During the week of 10/11/2010, Clean Air Fairbanks visited the FNSB Air Quality Improvement Program at 3175 Peger Road Fairbanks. In just a few minutes, three residents of the community from the North Pole area came in to inquire about the stove change-out program. (Link to the Air Quality Improvement Program Application on this page.)
Various components of the FNSB Air Quality Ordinance, 2010-28, are all at risk from the voter approval of Prop A: the (token) fines for excessive emissions or prohibited fuels; prohibitions against using solid fuel heating devices to burn tires, treated wood, plywood, plastic, animal carcasses, etc; and the prohibition and fines for new installations of inefficient, uncertified wood stoves or boilers. Even the borough’s popular, uncertified stove change-out program is at risk because residents getting the tax credits and cash payments must promise, in the form of a 10-year deed restriction, not to turn right back around and install another inefficient, uncertified wood or coal stove. A legal review by the borough attorney, Rene Broker, is pending. Borough air quality staff say they’ll keep the program going until the money runs out or they’re told to stop by the mayor.
The FDNM published “Borough tries to reconcile ballot measure, Fairbanks air pollution rules” 10/15/2010.
Excerpts from the article:
A program providing government subsidies to residents who remove, repair and replace old wood stoves is carrying on, but (Glenn) Miller (FNSB Air Quality Director) said there might be changes depending on a pending legal review.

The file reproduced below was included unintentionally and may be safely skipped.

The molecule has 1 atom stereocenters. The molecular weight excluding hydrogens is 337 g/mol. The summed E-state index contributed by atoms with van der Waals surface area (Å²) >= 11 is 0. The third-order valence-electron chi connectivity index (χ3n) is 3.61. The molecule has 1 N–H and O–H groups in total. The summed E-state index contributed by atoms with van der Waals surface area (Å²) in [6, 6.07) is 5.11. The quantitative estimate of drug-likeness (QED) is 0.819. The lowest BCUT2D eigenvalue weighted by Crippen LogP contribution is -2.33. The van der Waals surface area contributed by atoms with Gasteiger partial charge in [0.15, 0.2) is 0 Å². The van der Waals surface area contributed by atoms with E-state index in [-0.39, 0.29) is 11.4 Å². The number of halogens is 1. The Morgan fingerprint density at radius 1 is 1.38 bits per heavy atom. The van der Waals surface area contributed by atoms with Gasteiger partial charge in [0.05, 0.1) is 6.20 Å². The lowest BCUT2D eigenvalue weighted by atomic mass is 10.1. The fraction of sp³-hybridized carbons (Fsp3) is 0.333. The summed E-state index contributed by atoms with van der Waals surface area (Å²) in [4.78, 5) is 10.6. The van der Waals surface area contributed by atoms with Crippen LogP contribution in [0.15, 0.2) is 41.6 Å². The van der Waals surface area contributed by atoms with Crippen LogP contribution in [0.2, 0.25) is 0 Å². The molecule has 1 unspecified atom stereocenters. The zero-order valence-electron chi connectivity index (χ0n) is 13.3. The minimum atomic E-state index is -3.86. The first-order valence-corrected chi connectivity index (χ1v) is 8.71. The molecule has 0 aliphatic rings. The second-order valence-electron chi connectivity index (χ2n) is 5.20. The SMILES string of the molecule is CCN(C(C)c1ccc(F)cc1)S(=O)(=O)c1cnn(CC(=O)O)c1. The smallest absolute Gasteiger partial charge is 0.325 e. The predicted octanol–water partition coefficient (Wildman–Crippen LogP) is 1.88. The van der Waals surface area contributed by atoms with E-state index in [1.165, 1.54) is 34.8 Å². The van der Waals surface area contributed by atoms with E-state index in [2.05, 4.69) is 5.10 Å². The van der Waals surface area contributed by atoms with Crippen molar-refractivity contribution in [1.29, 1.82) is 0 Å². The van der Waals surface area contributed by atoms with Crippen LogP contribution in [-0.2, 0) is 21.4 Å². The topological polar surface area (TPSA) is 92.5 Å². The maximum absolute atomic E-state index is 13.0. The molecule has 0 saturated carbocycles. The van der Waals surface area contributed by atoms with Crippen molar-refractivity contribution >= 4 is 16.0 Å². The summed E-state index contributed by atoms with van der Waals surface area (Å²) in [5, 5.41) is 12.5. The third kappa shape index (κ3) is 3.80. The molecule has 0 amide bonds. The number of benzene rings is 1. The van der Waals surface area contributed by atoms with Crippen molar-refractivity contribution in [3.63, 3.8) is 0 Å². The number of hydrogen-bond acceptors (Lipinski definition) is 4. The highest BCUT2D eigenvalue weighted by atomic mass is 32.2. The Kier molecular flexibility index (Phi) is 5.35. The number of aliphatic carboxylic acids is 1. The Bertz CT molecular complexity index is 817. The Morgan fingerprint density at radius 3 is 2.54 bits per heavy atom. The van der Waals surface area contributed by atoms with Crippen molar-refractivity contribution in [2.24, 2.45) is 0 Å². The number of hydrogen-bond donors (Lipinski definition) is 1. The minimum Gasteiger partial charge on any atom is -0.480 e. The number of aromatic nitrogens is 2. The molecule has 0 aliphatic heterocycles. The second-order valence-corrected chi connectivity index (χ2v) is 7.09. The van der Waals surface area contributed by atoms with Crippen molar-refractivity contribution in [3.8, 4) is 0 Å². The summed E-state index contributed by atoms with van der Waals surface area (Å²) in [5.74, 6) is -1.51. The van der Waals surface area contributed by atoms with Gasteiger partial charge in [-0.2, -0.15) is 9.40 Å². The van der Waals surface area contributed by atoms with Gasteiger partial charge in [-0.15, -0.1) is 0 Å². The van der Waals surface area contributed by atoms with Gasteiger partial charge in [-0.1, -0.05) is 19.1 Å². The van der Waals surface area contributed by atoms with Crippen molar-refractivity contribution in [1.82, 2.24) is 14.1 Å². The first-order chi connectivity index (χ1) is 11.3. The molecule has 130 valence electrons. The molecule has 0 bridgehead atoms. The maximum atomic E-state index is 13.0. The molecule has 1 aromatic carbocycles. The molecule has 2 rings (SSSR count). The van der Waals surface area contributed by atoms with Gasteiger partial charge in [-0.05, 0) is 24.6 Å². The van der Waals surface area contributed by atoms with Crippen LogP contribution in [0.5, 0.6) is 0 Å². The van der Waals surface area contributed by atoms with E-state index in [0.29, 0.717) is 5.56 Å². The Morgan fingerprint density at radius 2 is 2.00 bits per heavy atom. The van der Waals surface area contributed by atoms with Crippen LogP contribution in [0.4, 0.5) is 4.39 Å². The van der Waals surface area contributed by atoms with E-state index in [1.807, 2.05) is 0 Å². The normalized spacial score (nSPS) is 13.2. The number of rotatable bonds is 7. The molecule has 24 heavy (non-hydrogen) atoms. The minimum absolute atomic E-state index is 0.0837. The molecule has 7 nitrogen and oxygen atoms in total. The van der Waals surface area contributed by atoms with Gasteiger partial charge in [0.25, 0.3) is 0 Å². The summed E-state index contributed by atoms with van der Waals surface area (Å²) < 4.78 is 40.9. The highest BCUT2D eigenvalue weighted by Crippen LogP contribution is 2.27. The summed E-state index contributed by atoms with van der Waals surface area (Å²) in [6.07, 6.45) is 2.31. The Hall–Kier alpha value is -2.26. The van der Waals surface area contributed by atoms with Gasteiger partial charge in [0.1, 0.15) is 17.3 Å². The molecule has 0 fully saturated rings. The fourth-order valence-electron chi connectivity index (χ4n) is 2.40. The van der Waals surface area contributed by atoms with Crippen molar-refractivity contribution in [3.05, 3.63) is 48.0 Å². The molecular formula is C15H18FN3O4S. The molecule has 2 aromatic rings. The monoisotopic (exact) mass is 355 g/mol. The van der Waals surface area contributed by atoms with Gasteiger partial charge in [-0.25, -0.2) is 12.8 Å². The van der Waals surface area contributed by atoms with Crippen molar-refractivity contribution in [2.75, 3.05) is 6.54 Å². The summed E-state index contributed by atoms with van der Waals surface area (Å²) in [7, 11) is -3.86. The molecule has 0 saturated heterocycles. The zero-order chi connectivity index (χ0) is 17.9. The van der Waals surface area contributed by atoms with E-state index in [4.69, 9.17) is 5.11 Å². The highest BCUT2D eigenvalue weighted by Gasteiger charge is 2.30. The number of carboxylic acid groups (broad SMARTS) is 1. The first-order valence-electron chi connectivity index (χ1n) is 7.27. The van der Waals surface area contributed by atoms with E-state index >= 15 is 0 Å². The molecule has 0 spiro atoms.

For example, one part of the program provides cash payments to residents who remove their old wood stove and sign a 10-year deed restriction saying no solid fuel burning device will be installed in their home. [Residents could also get cash payments to swap out their non-qualifying solid fuel burning devices for a more efficient, certified device if they agree not to install another non-qualifying device for 10 years.]
“The question rises: Is that prohibiting?” Miller said. “If it is, the effectiveness of this program is really in question. You can’t give people money to remove an appliance and allow them to put the same appliance back in. What does that do? This whole program is based on air quality benefits. In order for the program to be successful, you have to demonstrate air quality benefits.”
Emissions from increasing wood burning include tiny but toxic particulates known as PM 2.5, and the federal government has put Fairbanks on notice to reduce levels of PM 2.5 by 2014.
Miller said he also is trying to determine how the borough’s relationship with the state might change as a result of the vote.